Oil and Angola’s ‘crusade’ against corruption

Angolan political authorities are not particularly interested in justice or tackling corruption. It is more about settling scores.

Near Djeno Cabinda, Angola. Image credit J. Bdodane via Flickr CC.

Scholarship on the political economy of Angola has established oil as the lubricant of politics in the country. Oil is the major force behind the emergence of the national bourgeoisie. Contrary to South Africa, for instance, where fortunes have been made through corruption in the tendering process—in which a class of influential players gravitating around the ruling party have been given the chance to enter into businesses with the state—wealth making in Angola is cruder and more basic. It has been in most cases through direct transfers of money from the coffers of the state to the pockets of individuals. Furthermore, most of these individuals have joined the entrepreneurial class without relinquishing their posts working for the state.

At the center of it all is Sonangol, the state-owned company that oversees oil operations in Angola. Ever since Angola shed ties with its socialist orthodoxy and embraced neoliberalism in the early 1990s, the fortunes of the majority of multi-millionaires in the country can be traced to the largesse of Sonangol. However, under the presidency of João Lourenço, who replaced the long serving José Eduardo dos Santos in 2017, the state-owned company has been entrusted with a novel endeavor. It has now been put at the center of an anti-corruption crusade. This has taken place through investigative procedures undertaken by Angolan prosecutors that consist of tracking the paths of money stolen through Sonangol.

This is, for instance, the case of the investigation by Angolan authorities into Hélder Vieira Dias, also known as General Kopelipa. Kopelipa was the head of the Gabinete de Reconstrução Nacional (GRN, Office for National Reconstruction)—under direct supervision of the former president—which managed the billions of oil-backed loans that China started to pour in Angola’s economy from mid-2000. Sonangol was a part of all this given that the co-director of GRN was the head of Sonangol. Kopelipa and his associates managed to divert resources from the funds coming from China in order to build a vast array of companies, whose interests ranged from construction and retail to real estate and bioenergy.

Ironically, Isabel dos Santos might have been the person who led the way in using Sonangol as an anti-corruption outfit. In 2016, her father appointed her as head of Sonangol. For many observers, this appointment was tantamount to placing a fox in charge of the chickens. Unsurprisingly, she has since been accused by the government of João Lourenço of embezzling millions of dollars under dubious schemes, such as the excessive payment of consultancy services that were never rendered. However, during her tenure at Sonangol, she claims to have uncovered numerous illicit practices from previous administrations. Some of these have been used by her legal team as leverage in current negotiations with Angolan judicial authorities.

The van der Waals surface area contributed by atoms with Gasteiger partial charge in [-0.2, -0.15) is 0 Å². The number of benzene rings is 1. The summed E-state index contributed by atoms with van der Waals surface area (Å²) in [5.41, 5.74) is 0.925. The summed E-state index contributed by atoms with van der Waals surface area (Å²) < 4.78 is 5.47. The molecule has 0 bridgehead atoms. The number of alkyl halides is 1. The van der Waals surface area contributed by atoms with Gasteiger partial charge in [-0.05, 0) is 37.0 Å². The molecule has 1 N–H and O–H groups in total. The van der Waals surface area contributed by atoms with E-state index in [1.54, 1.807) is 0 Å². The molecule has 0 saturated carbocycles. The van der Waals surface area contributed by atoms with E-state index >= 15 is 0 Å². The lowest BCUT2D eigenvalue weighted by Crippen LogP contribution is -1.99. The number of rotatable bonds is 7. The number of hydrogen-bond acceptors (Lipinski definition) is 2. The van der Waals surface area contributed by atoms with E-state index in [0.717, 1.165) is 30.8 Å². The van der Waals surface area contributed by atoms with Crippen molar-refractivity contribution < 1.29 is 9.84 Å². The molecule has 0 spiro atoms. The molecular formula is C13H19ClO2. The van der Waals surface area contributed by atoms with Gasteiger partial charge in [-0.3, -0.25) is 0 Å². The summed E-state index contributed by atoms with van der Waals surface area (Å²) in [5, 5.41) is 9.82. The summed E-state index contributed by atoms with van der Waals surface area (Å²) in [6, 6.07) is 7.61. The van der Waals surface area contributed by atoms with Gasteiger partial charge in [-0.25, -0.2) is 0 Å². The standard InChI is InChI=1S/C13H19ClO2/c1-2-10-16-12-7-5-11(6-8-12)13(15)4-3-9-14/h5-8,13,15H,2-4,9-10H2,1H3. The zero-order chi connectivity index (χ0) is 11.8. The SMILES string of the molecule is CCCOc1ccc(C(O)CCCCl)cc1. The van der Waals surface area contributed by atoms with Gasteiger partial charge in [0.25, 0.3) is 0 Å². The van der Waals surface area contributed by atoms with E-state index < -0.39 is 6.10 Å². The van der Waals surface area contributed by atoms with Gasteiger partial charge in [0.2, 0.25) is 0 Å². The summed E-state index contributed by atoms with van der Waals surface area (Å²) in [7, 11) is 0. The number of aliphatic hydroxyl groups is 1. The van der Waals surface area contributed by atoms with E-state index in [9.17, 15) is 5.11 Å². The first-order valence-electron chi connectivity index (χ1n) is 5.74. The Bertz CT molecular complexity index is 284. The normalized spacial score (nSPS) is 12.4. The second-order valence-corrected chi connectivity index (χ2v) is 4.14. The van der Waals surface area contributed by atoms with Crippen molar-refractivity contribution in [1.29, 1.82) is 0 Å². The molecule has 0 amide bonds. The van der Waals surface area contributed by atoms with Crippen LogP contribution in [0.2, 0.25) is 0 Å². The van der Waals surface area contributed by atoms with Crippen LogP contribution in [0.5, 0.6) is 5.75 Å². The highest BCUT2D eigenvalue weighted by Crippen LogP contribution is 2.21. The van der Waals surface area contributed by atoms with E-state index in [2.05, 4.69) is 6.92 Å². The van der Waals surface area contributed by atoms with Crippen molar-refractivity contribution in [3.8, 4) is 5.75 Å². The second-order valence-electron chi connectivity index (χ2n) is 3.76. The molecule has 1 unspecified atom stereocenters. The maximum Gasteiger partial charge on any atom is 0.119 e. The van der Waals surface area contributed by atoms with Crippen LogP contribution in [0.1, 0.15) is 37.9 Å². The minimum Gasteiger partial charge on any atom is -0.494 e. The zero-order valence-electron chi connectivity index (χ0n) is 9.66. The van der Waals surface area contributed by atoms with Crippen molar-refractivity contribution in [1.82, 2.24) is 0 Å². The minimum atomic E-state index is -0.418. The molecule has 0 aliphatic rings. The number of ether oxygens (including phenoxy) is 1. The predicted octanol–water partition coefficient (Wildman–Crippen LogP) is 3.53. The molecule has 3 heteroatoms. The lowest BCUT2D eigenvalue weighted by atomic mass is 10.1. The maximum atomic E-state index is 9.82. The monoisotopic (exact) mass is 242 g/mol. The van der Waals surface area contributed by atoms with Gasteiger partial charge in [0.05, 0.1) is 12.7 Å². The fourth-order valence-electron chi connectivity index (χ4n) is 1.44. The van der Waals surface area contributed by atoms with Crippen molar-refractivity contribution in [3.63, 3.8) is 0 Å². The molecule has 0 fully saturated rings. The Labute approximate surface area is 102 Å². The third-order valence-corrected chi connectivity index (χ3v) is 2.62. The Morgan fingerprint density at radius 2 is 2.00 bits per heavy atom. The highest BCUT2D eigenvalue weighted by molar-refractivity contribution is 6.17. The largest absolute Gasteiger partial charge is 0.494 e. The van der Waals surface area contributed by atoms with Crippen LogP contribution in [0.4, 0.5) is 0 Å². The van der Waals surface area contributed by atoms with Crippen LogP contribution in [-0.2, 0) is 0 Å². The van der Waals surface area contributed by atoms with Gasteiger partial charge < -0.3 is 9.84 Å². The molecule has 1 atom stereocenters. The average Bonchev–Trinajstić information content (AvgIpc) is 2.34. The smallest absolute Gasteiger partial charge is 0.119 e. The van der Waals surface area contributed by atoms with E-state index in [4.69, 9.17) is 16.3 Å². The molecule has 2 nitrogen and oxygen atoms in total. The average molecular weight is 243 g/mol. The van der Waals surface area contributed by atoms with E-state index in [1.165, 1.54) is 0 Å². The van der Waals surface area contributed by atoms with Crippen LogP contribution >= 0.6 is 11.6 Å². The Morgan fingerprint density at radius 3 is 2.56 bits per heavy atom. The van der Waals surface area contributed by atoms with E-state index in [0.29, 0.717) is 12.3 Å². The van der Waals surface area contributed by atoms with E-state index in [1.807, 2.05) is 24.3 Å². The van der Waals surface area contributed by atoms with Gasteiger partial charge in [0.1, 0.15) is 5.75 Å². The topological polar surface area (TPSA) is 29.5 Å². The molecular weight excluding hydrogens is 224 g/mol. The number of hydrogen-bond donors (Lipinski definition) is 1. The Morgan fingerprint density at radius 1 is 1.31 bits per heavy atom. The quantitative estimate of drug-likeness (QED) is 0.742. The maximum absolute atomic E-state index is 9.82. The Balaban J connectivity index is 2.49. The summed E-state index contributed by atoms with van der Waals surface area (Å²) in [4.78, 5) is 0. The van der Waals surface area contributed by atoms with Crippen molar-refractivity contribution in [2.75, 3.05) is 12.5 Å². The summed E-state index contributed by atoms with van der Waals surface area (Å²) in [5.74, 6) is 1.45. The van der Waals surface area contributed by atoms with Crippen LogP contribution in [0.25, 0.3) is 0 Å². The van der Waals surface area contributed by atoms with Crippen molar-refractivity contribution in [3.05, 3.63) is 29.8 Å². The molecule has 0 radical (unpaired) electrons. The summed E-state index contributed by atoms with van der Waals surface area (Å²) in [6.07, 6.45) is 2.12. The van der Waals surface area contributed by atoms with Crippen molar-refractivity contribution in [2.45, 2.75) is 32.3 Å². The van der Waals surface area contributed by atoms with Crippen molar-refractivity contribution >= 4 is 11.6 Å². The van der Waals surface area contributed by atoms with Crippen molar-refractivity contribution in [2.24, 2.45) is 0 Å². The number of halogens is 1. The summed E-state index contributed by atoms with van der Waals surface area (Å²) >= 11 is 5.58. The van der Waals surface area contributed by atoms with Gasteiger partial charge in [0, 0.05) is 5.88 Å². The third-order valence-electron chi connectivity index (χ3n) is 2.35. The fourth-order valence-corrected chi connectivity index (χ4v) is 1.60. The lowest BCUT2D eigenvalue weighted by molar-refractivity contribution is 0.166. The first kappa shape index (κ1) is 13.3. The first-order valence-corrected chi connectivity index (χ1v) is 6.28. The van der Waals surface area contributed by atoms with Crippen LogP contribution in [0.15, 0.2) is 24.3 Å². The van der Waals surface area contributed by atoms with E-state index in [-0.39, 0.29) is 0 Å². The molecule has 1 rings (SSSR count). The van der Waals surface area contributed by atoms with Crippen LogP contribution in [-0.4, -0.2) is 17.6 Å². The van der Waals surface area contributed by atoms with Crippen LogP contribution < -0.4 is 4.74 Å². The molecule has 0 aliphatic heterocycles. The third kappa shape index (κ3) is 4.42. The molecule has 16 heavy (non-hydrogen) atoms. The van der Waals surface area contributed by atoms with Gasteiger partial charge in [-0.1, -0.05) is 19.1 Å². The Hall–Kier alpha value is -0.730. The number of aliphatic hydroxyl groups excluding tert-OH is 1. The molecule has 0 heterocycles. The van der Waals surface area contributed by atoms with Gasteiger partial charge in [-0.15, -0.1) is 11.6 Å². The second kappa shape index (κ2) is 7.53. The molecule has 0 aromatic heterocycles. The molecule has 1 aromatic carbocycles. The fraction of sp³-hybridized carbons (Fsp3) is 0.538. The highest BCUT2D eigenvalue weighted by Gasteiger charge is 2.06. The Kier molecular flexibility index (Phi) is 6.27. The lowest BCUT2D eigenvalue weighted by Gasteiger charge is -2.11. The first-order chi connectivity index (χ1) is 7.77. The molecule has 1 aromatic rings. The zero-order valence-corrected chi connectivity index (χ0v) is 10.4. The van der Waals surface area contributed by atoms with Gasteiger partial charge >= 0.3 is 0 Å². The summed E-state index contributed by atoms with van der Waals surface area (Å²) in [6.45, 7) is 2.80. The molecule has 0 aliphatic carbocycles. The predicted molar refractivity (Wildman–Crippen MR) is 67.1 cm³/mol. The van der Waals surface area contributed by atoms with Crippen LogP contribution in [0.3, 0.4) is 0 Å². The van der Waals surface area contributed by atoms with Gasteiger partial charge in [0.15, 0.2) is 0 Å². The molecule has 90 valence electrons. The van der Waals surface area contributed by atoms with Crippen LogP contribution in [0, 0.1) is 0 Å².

If one takes Isabel dos Santos by her word, that she had attempted to deal with the problem of corruption at Sonangol, she might have encountered the case of one of the most outrageous acts of corruption involving Carlos São Vicente, who is married to Irene Neto, the eldest daughter of the first Angolan president, Agostinho Neto. Succeeding at transferring Sonangol’s insurance business to his own companies, he set up a complex operation that allowed him to siphon hundreds of millions of dollars out of the country, paid in the form of inflated premiums by international oil companies involved in extractive activities in Angola.

In a statement sent to the Portuguese news agency Lusa in October 2020, the Swiss lawyers hired by São Vicente found a contradiction in the procedures of the Angolan judicial authorities, who, in August 2020, exculpated him of any wrongdoing when Swiss authorities froze $900 million deposited in Swiss financial institutions. However, when the accounts of the criminal proceedings leaked, the Angolan government arrested São Vicente on September 22.

The crux of the matter is that Angolan political authorities are not particularly interested in justice. Having been deprived of the opportunity to groom an African entrepreneurial class during colonialism, Angolans have officially used corruption as a way to nurture the “national bourgeoise.” According to an estimate by João Lourenço, in an interview with The Wall Street Journal, about USD 24 billion were siphoned from public coffers during the tenure of  José Eduardo dos Santos, the lion’s share from Sonangol. But João Lourenço, a prominent member of dos Santos’ administration, was not known for speaking out about the excesses of that time, and there is no indication that he is opposed to corruption as a matter of principle either.

Governing a country in desperate need of cash, João Lourenço is using Sonangol’s historical archives to go after those who have benefited from oil money. For him it is simply payback time and a chance to settle old scores.

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